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Korea Inflation May 2022

Korea: Inflation rises in May

Consumer prices increased 0.66% in May over the previous month, which was below April’s 0.74% rise. May’s result marked the weakest reading since February. The slowdown was largely driven by a slower increase in prices for housing and utilities. In addition, price pressures for transportation plus recreation and culture grew at a softer pace.

Inflation increased to 5.4% in May from April’s 4.8%. May’s reading was the highest inflation rate since August 2008. Annual average inflation rose to 3.5% in May (April: 3.3%). Finally, core inflation rose to 4.1% in May, from the previous month’s 3.6%.

The reading exceeded market expectations, with inflation now sitting even further above the Bank of Korea’s (BOK) 2.0% inflation target. Along with rising core inflation, this suggests an increased contribution of demand to current price pressures as the economy reopens from the Covid-19 restrictions imposed earlier in the year. This said, price pressures still remain largely driven by supply factors, in particular by higher commodity prices. As a result, with commodity prices set to cool by the end of the year and demand tempered by the rising cost of living, inflation should cool toward the end of the year.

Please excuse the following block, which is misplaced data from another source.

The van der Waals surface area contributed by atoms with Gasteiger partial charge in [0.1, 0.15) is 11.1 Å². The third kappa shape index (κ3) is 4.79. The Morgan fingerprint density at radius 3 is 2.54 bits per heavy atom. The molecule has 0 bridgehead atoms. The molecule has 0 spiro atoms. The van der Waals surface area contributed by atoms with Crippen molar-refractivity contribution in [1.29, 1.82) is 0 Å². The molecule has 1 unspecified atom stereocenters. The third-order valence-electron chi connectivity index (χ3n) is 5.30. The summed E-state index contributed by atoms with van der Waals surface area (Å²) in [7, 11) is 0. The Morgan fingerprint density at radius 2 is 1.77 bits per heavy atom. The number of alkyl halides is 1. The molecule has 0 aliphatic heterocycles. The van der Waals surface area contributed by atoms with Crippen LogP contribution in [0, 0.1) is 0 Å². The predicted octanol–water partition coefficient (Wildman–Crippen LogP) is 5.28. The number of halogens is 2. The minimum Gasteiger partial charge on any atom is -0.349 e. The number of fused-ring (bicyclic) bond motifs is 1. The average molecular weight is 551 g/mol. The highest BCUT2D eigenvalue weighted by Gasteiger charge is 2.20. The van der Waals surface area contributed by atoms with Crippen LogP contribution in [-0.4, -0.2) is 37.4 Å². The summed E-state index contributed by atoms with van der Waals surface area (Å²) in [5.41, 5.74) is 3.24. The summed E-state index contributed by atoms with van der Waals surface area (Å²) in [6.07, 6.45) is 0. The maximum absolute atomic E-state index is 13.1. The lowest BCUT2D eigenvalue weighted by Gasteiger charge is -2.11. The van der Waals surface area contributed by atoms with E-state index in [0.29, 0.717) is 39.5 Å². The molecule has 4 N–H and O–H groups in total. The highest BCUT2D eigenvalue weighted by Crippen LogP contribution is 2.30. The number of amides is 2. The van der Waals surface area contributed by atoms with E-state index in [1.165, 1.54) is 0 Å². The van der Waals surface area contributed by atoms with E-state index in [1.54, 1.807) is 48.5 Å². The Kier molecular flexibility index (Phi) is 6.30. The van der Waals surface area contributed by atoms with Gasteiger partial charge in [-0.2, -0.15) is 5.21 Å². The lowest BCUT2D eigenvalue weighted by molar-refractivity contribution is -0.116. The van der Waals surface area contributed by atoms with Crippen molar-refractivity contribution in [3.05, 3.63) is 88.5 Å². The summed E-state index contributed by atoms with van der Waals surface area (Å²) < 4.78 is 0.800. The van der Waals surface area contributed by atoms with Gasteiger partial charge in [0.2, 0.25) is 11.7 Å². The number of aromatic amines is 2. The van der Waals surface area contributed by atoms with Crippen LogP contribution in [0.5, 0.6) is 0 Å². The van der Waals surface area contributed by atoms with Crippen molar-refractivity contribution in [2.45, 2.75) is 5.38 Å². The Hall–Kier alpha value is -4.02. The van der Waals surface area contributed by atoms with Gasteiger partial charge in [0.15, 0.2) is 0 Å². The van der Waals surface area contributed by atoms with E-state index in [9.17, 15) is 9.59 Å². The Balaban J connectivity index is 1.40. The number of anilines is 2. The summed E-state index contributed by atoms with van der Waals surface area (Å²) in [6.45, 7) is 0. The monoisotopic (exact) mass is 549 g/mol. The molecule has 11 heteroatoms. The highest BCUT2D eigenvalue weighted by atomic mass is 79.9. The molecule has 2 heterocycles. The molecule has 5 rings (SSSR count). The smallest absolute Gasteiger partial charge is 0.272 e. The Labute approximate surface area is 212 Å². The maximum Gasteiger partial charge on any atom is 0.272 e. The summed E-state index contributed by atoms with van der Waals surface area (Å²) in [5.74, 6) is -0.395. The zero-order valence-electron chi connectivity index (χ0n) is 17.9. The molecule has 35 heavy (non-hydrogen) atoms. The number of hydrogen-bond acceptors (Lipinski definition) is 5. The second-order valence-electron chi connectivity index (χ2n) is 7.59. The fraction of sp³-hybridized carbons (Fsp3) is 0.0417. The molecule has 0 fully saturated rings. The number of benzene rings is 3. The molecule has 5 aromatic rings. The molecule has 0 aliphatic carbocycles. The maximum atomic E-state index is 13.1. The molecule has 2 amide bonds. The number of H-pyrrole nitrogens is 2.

Analysts at ANZ commented:

“Considering various forces such as a robust labour market, high commodity prices, and expansionary fiscal policies, we believe inflation will remain elevated for longer and overwhelm the impact of the recent reduction in import tariffs.”

Meanwhile, analysts at DBS expect rising inflation to lead the BOK to raise interest rates by 25 basis points consecutively at its next two meetings. That said:

“We still think the BOK’s hawkishness will fade towards the end of this year […] The model-implied CPI will ease slightly to about 3.5% by December 2022 and further to 2.5% by December 2023. Should the disruptive factors dissipate (supply chain pressure, China lockdown, price speculations), actual CPI could ease more notably than the model-implied CPI in 2023. Even if these factors remain in place and CPI numbers remain higher than forecasted, persistent monetary policy tightening would not be the best way to tackle these supply-side inflation problems, in our view.”

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